If you’re like us, you probably have a shoebox lying around just waiting for a *special* project. If you have a day in the upper 90 or 100 degree temperatures, you are set to start baking!
- Line the bottom of the shoebox with black construction paper, which is helps with heat absorption.
- Cut a hole in the lid, leaving a 1-inch perimeter around the edge.
- Tape plastic wrap around all the edges of the lid’s hole to resemble a window (this keeps the heat from escaping the box).
In the meantime, complete your last step: Cover a large piece of cardboard (such as the side of a cereal box) with foil to act as a reflector. Angle the reflector to shine the sun’s light directly at your cookie dough. Tape or prop the reflector in place so the sun continues to reflect on the baking cookies throughout the day.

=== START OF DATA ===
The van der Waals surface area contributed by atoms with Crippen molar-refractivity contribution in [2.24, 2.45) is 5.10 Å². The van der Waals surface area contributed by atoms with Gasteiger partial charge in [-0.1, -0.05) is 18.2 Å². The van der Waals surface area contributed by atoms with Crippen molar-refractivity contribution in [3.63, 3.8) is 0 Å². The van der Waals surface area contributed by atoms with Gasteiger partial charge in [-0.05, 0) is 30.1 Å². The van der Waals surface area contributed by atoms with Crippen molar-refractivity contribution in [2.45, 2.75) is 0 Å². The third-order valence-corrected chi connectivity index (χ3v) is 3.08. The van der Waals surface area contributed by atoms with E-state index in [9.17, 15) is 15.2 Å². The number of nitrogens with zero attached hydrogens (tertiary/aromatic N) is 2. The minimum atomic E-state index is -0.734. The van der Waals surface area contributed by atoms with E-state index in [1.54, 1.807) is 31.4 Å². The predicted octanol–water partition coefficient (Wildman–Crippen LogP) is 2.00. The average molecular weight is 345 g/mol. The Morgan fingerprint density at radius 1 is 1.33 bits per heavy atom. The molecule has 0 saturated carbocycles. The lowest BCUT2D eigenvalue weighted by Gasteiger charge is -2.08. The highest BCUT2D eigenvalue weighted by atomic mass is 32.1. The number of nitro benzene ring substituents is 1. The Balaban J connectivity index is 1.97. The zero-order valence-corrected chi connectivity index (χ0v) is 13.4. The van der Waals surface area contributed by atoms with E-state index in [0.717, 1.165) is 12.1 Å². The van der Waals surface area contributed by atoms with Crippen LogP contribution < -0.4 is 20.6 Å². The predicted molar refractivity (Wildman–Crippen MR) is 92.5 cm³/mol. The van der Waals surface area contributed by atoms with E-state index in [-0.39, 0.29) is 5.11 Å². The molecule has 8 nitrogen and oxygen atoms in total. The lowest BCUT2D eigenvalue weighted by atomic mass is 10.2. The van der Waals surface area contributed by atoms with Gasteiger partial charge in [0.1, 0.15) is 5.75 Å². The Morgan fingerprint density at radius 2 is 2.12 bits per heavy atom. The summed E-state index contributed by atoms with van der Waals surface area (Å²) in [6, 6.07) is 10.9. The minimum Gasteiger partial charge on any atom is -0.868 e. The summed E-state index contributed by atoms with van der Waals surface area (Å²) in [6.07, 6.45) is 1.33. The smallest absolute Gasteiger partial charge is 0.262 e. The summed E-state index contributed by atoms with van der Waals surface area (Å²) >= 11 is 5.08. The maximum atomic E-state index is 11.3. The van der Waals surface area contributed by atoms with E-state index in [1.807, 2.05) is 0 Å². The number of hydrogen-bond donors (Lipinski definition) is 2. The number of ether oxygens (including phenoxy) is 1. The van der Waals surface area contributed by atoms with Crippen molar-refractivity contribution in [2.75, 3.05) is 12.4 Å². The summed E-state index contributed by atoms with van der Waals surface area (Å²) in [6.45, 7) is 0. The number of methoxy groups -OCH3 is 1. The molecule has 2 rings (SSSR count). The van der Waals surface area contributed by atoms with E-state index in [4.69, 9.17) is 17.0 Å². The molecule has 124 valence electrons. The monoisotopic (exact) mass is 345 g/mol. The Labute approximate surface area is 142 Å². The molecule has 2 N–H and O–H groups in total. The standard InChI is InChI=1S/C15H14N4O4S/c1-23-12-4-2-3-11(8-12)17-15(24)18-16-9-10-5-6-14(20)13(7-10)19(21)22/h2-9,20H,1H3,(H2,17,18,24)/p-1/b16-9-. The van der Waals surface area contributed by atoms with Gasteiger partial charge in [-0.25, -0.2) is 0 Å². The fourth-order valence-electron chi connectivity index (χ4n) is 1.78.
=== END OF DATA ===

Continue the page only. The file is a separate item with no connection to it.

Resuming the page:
Wait several hours and check the cookies often to be sure the sunlight is continues to be reflected on the cookie dough.
After several hours, voila! You’ll have tasty warm cookies, made in a shoebox in your own backyard. How cool is that?
Feel free to come visit me for other science and solar activities. Or, just let me know you stopped by from Life with Moore Babies!
Andrea lives in California with her husband and two young girls. She left 11 years of teaching public school to homeschool and she hasn’t looked back! Connect with her on at her blog No Doubt Learning, Facebook, G+, Twitter, or Pinterest.
Thanks so much to Andrea for sharing this fun (and delicious) way of learning about the suns heat with us! Make sure you stop by her blog, No Doubt Learning, and check out all her fun ideas for teaching!